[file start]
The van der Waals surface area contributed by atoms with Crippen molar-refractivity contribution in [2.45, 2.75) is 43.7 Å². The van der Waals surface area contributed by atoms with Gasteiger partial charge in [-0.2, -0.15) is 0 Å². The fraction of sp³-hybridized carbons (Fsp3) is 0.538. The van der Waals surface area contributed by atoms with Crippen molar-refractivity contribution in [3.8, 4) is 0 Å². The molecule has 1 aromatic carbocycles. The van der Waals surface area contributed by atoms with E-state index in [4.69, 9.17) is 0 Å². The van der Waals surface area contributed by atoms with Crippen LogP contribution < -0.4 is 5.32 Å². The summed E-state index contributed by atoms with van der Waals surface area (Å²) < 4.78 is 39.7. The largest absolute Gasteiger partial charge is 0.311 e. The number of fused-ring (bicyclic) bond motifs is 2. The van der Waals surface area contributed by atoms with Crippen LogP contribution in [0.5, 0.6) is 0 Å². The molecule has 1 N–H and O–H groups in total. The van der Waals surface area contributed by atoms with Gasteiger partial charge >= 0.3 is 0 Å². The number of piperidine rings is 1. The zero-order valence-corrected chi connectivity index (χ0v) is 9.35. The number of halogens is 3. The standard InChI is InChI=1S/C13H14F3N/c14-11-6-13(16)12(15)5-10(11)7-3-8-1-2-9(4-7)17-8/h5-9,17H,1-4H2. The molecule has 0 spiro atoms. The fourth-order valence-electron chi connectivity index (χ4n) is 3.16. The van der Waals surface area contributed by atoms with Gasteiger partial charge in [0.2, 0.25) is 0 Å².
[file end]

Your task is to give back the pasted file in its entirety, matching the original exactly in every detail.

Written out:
The van der Waals surface area contributed by atoms with Crippen molar-refractivity contribution in [2.45, 2.75) is 43.7 Å². The van der Waals surface area contributed by atoms with Gasteiger partial charge in [-0.2, -0.15) is 0 Å². The fraction of sp³-hybridized carbons (Fsp3) is 0.538. The van der Waals surface area contributed by atoms with Crippen molar-refractivity contribution in [3.8, 4) is 0 Å². The molecule has 1 aromatic carbocycles. The van der Waals surface area contributed by atoms with E-state index in [4.69, 9.17) is 0 Å². The van der Waals surface area contributed by atoms with Crippen LogP contribution < -0.4 is 5.32 Å². The summed E-state index contributed by atoms with van der Waals surface area (Å²) < 4.78 is 39.7. The largest absolute Gasteiger partial charge is 0.311 e. The number of fused-ring (bicyclic) bond motifs is 2. The van der Waals surface area contributed by atoms with Crippen LogP contribution in [0.5, 0.6) is 0 Å². The molecule has 1 N–H and O–H groups in total. The van der Waals surface area contributed by atoms with Gasteiger partial charge >= 0.3 is 0 Å². The number of piperidine rings is 1. The zero-order valence-corrected chi connectivity index (χ0v) is 9.35. The number of halogens is 3. The standard InChI is InChI=1S/C13H14F3N/c14-11-6-13(16)12(15)5-10(11)7-3-8-1-2-9(4-7)17-8/h5-9,17H,1-4H2. The molecule has 0 spiro atoms. The fourth-order valence-electron chi connectivity index (χ4n) is 3.16. The van der Waals surface area contributed by atoms with Gasteiger partial charge in [0.2, 0.25) is 0 Å².